Extras - the Nuvi 200W/250W offers a picture viewer that pulls pictures from an SD card, a calculator, a currency converter, a unit converter (converts area, distance, speed, temperature, and volume as in liquid volume from English to Metric and back). The Nuvi also offers a World Clock that slows you to look at 3 additional time zones as well as the view of the world as it is lit right now. The picture viewer offers you the ability to see a slideshow of your pictures, and when you tap on one particular picture, you can elect to show it at start-up as the splash screen. Fun for anyone who wants to customize their GPS. While on the road, it was easy to pop the SD card out of my camera and see a slideshow on the Nuvi widescreen.
Key Features and Settings - There are a couple of key features and settings that you may want to get to when you customize the unit to fit your needs. Start at the Main Menu and tap the "Wrench Button" > "Settings">"Display". This will allow you to set the color mode to "Auto" or "Day" or "Night"; with it set to auto, the Garmin Nuvi 200W/250W will flip over to night colors when the sun goes down to that your car isn't lit up at night impairing your ability to see. This feature is not available on all GPS units, and is a great one. It's not safe to dig through settings menus when driving at night to switch the color scheme on other GPS units when the sun is going down. The "Brightness" setting is also here, and while you may or may not need this, it's good to keep in mind that it's under here. I typically set it to 70+% and leave it. Go back out to the "Settings" menu and tap on "Navigation". You can set the unit to "Faster" route calculation, or shortest, etc. You can also set the unit to avoid things like "U-Turns, Highways, Toll Roads, Ferries, and Carpool Lanes. These can be individually selected, and I find avoiding U-turns helps me when I do miss a turn. The unit suggests a better route to find my way instead of just saying make a U-Turn. It works for me in my situations, but you may consider testing out the differences. The "Time" setting is also in the Settings Menu; which you may or may not need to visit, but if your unit is reading one hour off from where you think it should, the Nuvi can be set to work with Daylight Savings, which may be your answer to the issue. "Language" is in here also, where you can set the voice, text and keyboard set ups to be American English, or other. With the Entry level nature of the Nuvi 200W/250W, you only get one choice of a voice, not several like other models higher in the line. "Map Detail" is the last setting on the settings menu I will talk about. This is where you will set the perspective to a 3-D look on the screen where you are looking at the route from just behind your car, or from a 2-D perspective like you are flying above your car in a helicopter. In a 2-D perspective, you can elect to keep your direction of travel as the "up" position (Known as "Track Up"), or keep North always "up" so you can understand where you are traveling. The only issue with North Up is that it may take a bit to adapt to turning left when heading south, as the car icon will be going to your right.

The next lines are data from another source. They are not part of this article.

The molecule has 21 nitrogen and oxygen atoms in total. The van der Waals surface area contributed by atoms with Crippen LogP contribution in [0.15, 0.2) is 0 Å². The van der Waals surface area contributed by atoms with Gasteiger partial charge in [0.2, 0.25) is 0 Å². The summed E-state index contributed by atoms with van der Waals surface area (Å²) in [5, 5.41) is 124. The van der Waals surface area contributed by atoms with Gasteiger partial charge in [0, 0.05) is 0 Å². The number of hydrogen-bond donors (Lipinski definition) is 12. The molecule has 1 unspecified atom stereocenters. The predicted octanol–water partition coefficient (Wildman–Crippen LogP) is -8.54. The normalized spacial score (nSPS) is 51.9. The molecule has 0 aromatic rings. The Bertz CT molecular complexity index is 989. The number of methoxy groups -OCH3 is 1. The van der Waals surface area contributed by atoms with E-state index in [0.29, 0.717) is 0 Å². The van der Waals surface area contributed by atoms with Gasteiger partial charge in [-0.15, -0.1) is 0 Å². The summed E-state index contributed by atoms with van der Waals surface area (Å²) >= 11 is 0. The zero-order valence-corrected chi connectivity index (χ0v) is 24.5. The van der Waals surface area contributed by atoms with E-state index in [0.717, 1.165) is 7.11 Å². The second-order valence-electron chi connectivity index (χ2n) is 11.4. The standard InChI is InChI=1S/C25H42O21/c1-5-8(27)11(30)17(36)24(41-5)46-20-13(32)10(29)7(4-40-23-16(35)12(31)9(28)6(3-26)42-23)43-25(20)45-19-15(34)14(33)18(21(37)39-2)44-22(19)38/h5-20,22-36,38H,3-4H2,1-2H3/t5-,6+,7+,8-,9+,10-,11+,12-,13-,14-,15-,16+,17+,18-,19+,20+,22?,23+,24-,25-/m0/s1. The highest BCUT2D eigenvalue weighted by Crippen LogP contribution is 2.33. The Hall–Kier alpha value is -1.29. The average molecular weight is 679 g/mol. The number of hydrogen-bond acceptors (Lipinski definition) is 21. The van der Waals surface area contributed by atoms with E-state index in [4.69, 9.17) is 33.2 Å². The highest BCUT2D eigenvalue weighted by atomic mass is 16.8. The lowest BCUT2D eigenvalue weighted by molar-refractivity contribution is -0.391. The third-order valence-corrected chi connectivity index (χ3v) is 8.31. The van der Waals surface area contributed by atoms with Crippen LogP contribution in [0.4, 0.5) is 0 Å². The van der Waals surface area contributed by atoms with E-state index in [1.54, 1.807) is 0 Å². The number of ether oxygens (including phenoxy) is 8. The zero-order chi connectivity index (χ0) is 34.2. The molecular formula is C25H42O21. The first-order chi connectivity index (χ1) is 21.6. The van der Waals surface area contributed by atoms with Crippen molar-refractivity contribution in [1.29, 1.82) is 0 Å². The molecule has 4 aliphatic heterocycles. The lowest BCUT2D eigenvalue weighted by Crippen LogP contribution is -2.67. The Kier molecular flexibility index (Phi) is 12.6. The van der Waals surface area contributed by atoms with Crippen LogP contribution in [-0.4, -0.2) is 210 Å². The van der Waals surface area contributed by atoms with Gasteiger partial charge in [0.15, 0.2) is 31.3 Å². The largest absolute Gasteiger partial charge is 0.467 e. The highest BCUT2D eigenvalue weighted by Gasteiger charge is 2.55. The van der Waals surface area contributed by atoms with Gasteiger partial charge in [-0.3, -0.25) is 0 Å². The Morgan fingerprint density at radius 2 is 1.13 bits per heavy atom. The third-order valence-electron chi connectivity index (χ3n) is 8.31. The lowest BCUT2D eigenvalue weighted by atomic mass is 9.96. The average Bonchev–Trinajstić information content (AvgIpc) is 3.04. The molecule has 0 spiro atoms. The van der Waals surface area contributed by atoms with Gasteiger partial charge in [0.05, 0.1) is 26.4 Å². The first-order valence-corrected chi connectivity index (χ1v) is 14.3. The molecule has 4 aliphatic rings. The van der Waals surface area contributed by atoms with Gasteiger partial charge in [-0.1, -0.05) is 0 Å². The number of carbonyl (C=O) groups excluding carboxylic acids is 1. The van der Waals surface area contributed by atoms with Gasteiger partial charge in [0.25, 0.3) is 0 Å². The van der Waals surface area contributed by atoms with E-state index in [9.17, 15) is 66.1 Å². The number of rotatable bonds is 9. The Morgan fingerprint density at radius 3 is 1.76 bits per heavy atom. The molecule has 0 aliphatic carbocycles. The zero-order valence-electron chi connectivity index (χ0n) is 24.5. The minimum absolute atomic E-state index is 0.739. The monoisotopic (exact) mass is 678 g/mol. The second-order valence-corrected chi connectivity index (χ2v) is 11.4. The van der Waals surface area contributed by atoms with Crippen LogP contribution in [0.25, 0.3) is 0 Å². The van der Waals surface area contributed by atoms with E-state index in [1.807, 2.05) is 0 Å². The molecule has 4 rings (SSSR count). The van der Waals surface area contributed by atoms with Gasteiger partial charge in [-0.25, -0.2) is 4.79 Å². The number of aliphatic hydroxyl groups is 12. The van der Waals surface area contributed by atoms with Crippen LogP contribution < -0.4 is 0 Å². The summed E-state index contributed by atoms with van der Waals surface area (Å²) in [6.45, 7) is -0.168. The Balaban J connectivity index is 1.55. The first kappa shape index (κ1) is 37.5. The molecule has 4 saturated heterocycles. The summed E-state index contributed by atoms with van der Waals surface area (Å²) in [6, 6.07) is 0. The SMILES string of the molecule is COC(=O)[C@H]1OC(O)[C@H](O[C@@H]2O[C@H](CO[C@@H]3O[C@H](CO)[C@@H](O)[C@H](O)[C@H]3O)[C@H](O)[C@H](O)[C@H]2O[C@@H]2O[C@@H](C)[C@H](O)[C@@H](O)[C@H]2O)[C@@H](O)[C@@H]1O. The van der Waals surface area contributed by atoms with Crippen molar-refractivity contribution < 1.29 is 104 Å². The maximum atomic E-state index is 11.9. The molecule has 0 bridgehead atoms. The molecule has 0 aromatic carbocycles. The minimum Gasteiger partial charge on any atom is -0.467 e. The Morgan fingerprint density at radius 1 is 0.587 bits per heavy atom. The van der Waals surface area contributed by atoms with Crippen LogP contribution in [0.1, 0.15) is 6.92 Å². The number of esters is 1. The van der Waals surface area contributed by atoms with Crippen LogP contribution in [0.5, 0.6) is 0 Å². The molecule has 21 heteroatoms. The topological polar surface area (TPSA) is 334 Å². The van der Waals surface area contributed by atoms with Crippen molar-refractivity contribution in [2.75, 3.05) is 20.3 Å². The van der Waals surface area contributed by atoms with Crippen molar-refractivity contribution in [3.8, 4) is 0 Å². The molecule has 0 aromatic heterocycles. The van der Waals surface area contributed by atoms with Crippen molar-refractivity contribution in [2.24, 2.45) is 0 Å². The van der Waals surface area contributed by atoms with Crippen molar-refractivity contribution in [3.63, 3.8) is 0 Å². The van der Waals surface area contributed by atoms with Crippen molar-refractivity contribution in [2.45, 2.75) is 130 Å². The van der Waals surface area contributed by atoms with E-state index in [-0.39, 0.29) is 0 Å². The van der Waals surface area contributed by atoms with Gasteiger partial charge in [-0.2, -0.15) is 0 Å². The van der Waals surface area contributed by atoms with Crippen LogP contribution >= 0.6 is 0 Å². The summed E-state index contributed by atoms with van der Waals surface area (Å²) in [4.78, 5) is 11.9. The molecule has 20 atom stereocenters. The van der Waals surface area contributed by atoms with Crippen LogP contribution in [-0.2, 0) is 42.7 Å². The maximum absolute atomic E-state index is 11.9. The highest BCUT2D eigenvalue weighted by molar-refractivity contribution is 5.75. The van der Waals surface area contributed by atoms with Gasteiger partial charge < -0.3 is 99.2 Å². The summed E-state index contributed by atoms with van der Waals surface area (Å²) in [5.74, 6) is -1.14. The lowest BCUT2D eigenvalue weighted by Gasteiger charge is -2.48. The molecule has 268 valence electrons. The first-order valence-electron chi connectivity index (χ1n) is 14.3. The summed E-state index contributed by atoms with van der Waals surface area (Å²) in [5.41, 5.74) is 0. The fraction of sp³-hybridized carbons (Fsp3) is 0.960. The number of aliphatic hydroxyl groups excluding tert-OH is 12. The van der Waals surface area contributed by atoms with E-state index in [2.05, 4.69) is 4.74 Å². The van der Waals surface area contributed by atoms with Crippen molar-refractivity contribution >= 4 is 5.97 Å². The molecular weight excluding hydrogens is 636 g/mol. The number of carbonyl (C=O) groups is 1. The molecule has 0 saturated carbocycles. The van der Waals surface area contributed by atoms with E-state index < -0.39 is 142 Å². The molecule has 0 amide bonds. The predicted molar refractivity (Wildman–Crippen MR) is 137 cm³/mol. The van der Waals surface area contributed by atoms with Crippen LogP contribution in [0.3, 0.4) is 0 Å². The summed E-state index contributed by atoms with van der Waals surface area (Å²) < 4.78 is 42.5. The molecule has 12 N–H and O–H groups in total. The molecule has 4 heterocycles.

Map Simplicity - The Map Detail Setting